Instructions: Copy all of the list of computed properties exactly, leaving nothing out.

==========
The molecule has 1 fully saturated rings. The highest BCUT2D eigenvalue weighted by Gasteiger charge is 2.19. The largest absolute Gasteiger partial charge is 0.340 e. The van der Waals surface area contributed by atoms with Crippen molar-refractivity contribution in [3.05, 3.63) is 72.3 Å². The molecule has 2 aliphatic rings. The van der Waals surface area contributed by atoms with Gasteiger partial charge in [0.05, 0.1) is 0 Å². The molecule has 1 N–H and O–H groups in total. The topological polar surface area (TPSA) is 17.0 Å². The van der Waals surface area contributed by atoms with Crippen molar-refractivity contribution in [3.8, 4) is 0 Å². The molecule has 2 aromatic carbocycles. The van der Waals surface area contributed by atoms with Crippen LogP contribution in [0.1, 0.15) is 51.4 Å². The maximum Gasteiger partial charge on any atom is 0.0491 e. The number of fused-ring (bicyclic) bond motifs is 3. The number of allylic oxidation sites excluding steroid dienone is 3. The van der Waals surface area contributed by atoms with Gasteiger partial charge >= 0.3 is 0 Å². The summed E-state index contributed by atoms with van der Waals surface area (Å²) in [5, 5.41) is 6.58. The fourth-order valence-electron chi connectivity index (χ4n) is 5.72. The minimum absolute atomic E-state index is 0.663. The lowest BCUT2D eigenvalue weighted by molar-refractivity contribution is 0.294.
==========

The molecule has 1 fully saturated rings. The highest BCUT2D eigenvalue weighted by Gasteiger charge is 2.19. The largest absolute Gasteiger partial charge is 0.340 e. The van der Waals surface area contributed by atoms with Crippen molar-refractivity contribution in [3.05, 3.63) is 72.3 Å². The molecule has 2 aliphatic rings. The van der Waals surface area contributed by atoms with Gasteiger partial charge in [0.05, 0.1) is 0 Å². The molecule has 1 N–H and O–H groups in total. The topological polar surface area (TPSA) is 17.0 Å². The van der Waals surface area contributed by atoms with Crippen molar-refractivity contribution in [3.8, 4) is 0 Å². The molecule has 2 aromatic carbocycles. The van der Waals surface area contributed by atoms with Crippen LogP contribution in [0.1, 0.15) is 51.4 Å². The maximum Gasteiger partial charge on any atom is 0.0491 e. The number of fused-ring (bicyclic) bond motifs is 3. The number of allylic oxidation sites excluding steroid dienone is 3. The van der Waals surface area contributed by atoms with Gasteiger partial charge >= 0.3 is 0 Å². The summed E-state index contributed by atoms with van der Waals surface area (Å²) in [5, 5.41) is 6.58. The fourth-order valence-electron chi connectivity index (χ4n) is 5.72. The minimum absolute atomic E-state index is 0.663. The lowest BCUT2D eigenvalue weighted by molar-refractivity contribution is 0.294.